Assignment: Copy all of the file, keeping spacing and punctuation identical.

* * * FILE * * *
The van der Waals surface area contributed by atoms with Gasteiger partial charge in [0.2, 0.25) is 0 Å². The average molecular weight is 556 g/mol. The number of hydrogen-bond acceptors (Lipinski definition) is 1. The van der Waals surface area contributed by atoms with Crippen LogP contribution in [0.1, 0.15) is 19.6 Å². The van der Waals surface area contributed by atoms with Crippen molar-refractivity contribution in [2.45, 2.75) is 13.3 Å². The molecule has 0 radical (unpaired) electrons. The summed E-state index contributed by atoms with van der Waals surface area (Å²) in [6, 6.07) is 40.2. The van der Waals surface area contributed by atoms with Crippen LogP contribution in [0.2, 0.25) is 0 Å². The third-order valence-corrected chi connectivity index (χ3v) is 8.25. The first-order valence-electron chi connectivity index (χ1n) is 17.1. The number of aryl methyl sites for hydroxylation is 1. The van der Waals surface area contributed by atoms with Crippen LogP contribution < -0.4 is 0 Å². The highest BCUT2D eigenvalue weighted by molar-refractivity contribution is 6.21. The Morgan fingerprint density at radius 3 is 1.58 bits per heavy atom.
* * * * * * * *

The van der Waals surface area contributed by atoms with Gasteiger partial charge in [0.2, 0.25) is 0 Å². The average molecular weight is 556 g/mol. The number of hydrogen-bond acceptors (Lipinski definition) is 1. The van der Waals surface area contributed by atoms with Crippen LogP contribution in [0.1, 0.15) is 19.6 Å². The van der Waals surface area contributed by atoms with Crippen molar-refractivity contribution in [2.45, 2.75) is 13.3 Å². The molecule has 0 radical (unpaired) electrons. The summed E-state index contributed by atoms with van der Waals surface area (Å²) in [6, 6.07) is 40.2. The van der Waals surface area contributed by atoms with Crippen LogP contribution in [0.2, 0.25) is 0 Å². The third-order valence-corrected chi connectivity index (χ3v) is 8.25. The first-order valence-electron chi connectivity index (χ1n) is 17.1. The number of aryl methyl sites for hydroxylation is 1. The van der Waals surface area contributed by atoms with Crippen LogP contribution < -0.4 is 0 Å². The highest BCUT2D eigenvalue weighted by molar-refractivity contribution is 6.21. The Morgan fingerprint density at radius 3 is 1.58 bits per heavy atom.